Why the age of permanent PAYE work is dead

Modern workers want flexibility above all
Romanie Thomas

THE EVOLUTION OF MODERN WORK started during the agricultural revolution, when working schedules coincided with daylight hours, on average hitting that 8 hour “9-5” day. This was solidified during the industrial revolution when work further mechanised and clocking in and clocking out became the norm. We see this heritage in our employment contracts, with hours and location of work being specified, despite that clearly being incompatible with modern work that demands creativity and problem solving, optimised when individuals work in a customised manner, suiting their needs for downtime, family life, and personal pursuits too. Here, Romanie Thomas, CEO and founder of Juggle Jobs, explains why the age of permanent PAYE work is dead and how a more open-minded approach to hiring and working style has the power to transform business.

Employer and employee interests have aligned 

As companies emerge from the uncertainty brought about by the pandemic, we are set to experience a fundamental shift to flexible contracts over inflexible PAYE work. History tells us this is inevitable, as at the end of each economic downturn, it is the flexible employment method emerging at the time that booms. In the 1990s and 2010s, employing IT staff on contracts enabled companies to scale rapidly and meet the technology demands of the modern world. The interests of professionals to earn well in a relatively flexible transactional manner coincided with companies wanting to de-risk and have the flexibility to scale up and down at will. The 2020s are likely to see the rise of portfolio careers and the decline of traditional, permanent jobs, as once again the desires of professionals complement companies’ commercial objectives.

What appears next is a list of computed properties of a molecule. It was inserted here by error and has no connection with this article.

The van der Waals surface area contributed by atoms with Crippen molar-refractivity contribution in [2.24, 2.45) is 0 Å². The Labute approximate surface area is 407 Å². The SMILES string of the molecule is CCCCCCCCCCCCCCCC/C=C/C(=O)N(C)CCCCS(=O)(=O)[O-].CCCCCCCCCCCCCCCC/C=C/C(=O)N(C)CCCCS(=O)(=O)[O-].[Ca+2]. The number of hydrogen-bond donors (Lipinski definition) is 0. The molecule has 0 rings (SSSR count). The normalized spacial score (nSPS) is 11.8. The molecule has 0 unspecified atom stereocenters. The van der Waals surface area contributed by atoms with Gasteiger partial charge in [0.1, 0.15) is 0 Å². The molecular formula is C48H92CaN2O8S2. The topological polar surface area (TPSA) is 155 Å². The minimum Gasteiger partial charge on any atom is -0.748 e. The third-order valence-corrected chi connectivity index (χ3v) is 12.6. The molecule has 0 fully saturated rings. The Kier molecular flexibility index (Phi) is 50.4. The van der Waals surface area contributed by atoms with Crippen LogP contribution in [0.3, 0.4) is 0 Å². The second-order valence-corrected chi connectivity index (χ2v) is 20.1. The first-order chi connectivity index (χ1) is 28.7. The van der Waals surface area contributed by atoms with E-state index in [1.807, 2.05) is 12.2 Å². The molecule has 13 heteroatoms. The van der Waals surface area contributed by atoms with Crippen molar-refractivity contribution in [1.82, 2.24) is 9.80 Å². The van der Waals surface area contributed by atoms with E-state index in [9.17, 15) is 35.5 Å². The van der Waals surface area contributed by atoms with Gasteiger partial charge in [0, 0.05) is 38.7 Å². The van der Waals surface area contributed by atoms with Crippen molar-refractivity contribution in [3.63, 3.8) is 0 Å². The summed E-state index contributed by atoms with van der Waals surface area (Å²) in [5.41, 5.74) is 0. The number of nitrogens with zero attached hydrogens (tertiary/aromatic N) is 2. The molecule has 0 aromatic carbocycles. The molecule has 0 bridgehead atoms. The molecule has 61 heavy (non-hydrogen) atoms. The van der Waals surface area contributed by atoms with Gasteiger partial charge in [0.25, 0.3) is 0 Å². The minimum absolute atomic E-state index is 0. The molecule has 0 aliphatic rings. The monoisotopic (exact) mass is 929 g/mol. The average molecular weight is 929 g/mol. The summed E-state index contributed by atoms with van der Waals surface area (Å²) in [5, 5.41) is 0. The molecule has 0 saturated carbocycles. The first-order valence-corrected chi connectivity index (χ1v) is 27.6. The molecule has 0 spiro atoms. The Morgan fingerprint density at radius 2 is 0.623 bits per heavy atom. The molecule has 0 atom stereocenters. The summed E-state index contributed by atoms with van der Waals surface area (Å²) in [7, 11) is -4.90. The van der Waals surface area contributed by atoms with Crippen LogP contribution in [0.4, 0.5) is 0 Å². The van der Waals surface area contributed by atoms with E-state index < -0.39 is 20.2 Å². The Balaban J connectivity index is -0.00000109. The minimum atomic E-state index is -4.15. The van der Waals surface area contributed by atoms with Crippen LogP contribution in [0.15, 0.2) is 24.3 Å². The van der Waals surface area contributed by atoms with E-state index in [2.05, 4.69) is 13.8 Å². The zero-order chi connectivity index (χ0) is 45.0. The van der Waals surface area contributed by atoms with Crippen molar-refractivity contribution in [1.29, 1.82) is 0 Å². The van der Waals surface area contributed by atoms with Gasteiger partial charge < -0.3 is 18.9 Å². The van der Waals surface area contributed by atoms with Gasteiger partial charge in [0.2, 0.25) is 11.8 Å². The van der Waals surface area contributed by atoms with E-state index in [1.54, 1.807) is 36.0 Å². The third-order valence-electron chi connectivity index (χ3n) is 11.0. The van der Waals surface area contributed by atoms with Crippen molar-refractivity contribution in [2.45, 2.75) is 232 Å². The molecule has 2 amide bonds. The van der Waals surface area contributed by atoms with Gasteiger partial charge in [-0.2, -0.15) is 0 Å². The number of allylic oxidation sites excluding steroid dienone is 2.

There has been mass expansion of the flexible lifestyle

In the professional jobs market, flexible working has historically been designed for two categories of workers: women with children who need flexibility and non-executive directors who work portfolio-style across a range of companies, dividing their time and working when they want to. In today’s market, we are experiencing a mass expansion of both categories. It’s no longer just mothers who want and need flexibility and crucially, more people are now able to access it as it’s become culturally and legally acceptable. Employees beyond those in NED roles also now have the skills and inclination to work portfolio-style. This creates complexity and uncertainty for companies in the short-term, as they navigate managing different people on different schedules, but when the exchange is a more skilled person, then all parties benefit.

Learning and development has accelerated

Professionals are able to speed up their careers significantly, as instead of learning their trade in a linear fashion, across a small number of employers, they can accelerate this education by working simultaneously for different companies. This offers exposure to multiple business models and a range of problems. In turn, this diversity of experience becomes extremely attractive for companies, who – if they are to survive and thrive in the future market – must attract people who look at the world and behave differently.